BTL Mark: Resolve interoperability issues & increase buyer confidence
John J. "Jack" Mc Gowan, CEM
It is an exciting and scary time in the world at large and in the automation business as well. The ideas of smart, green and clean, as well as energy in general are all the rage in the mainstream and trade press. For a number of years my goal has been to track industry trends, and this one is unprecedented. So where do we go from here? Well it may sound like a cliché but education is key. In fact my reference to NewEnergy in the title has a double meaning because energy is new again, but also because the NewEnergy Alliance seems to be at the heart of a large number of opportunities: first and foremost the opportunity to be educated.
Demand Response is a hot topic these days as well and we have seen high profile Initial Public Stock Offers from some companies in this space, but they have not been integrators. Nonetheless, one of the most exciting things to happen this year has been development of an energy training program for members of the NewEnergy Alliance. As always there are a host of conferences occurring as well, including GridWeek www.gridweek.com/2008 which wrapped up at the end of September and the DR Expo http://www.dr-expo.com/2008/toronto/ coming in Toronto this December and Grid-Interop www.grid-interop.com/2008 coming in Atlanta this November. These events are attracting a more diverse audience every year including many buildings professional and integrators. Gird-Interop is the event that really appeals to the techies and this year it is being co-hosted and organized by the National Institute of Standards and Technology (NIST).
Many buildings folks may remember that NIST played a very important role, as a national standards agency, in the development of ASHRAE’s BACnet™. Where this is getting very interesting for the buildings world is that customers are seeking relief from growing and increasingly volatile energy costs, while at the same time green buildings are becoming more commonplace. Every article you read draws the connection between LEED, building intelligence, commissioning, energy management and building automation. Repeatability is a key element to retain LEED or Energy Star designations and automation systems can be key in achieving this while at the same time offering an invaluable tool for measurement and verification. In the area of Demand Response, an automation system is the ultimate tool to execute the demand strategy. Simple sequences target curtailment (turning things off) or switching on an emergency generator or combined heat and power unit. More sophisticated strategies, such as those espoused by the NewEnergy Alliance will engage the skill of building professionals to implement strategies that are not new but are seeing new resurgence, such as: night purge, pre-cool and daylight harvesting.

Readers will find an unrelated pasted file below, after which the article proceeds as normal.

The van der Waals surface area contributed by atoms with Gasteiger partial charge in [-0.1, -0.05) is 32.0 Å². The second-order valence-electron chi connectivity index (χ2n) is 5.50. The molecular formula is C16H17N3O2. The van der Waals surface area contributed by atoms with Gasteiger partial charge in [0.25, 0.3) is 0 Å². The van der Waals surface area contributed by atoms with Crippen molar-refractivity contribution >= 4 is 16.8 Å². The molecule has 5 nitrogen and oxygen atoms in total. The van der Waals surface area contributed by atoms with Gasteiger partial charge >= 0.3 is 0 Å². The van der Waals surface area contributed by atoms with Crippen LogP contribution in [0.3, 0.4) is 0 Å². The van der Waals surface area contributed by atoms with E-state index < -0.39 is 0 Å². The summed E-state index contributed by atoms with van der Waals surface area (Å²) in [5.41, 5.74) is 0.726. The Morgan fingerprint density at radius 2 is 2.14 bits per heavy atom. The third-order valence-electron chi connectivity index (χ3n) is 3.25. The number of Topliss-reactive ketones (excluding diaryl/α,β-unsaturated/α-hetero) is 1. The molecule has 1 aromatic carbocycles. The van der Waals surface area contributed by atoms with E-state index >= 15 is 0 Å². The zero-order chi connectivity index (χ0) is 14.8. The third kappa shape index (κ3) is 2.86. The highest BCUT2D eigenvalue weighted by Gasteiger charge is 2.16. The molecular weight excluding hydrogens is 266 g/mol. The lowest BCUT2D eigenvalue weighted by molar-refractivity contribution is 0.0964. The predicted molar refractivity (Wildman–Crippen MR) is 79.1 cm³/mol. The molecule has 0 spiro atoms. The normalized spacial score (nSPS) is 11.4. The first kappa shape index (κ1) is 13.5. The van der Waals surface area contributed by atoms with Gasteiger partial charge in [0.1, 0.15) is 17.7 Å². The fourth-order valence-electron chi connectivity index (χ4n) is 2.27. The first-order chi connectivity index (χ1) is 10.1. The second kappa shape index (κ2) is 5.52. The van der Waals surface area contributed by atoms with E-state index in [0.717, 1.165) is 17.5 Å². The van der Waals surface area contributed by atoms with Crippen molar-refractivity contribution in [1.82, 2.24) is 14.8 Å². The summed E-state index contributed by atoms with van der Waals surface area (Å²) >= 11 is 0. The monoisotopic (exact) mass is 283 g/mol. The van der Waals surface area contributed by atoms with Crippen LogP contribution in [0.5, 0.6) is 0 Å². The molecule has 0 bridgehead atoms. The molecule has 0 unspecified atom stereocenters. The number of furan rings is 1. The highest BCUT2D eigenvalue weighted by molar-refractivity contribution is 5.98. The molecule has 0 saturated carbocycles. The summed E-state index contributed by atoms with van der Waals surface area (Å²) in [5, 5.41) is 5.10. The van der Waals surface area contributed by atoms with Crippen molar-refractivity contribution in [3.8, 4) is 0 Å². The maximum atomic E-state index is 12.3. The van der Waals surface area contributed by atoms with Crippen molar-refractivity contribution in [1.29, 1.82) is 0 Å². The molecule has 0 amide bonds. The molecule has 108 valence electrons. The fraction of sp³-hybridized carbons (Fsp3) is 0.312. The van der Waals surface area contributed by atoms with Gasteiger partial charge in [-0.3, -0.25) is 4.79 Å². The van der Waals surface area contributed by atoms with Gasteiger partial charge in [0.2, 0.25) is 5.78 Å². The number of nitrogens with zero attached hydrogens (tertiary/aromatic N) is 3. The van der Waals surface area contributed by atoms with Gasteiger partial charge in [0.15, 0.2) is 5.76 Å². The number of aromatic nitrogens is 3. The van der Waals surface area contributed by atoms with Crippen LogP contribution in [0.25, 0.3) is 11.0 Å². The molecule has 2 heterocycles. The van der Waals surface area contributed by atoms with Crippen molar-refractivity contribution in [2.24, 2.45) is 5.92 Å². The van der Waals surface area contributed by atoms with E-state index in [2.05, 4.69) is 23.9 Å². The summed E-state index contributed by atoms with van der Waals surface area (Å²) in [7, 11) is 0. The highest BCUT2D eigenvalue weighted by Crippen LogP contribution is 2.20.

Grid-Interop will be a great place to interact with the thought leaders in this area, but there is another significant effort underway called B2G or “Building to Grid”. I am co-chairing the B2G working group with David Holmberg from NIST, who is also Chair of the Utility Working Group of BACnet. What is happening here could actually transform buildings automation and is in direct alignment with the DR and Energy emphasis we see in the building industry today. For those who miss one of the above events another opportunity will be at the AHR show in Chicago this January. Take a look at the link here at automatedbuildings.com www.automatedbuildings.com/releases/jul08/080721011505ahr2009.htm For more information, there will be three free sessions organized by the B2G Working Group and this will be a great opportunity to learn more.
So in closing, the reader may be wondering about the reference to the new energy paradigm. This is a reference to the ideas that Joel Barker popularized around organizations and the changes that they, and the people within them, experience and drive over time. Quite simply, my belief is that energy in buildings has much more to do with automation that it does with any of the other technologies that seem to be in the spotlight continuously. This does not mean that lighting and plug loads and all of the embedded energy in the building components is not important. To the contrary, buildings are in a continual state of flux as the various components progress through their life cycles and at every stage along the way there are opportunities to reduce energy consumption and the carbon footprint. These are not independent measures of a building in fact there is an Energy Carbon Impact Factor™ (ECIF) that is key to understanding the overall impact of the building on the energy system and the planet. In that context, there is one system in a building that has the potential to actively manage and provide the means to measure and verify the ECIF in the building over its’ life cycle, and that is the Building Automation System. This is why I believe a paradigm shift is underway that will make automation systems in buildings the center of evaluating how green a building is today and in the future.
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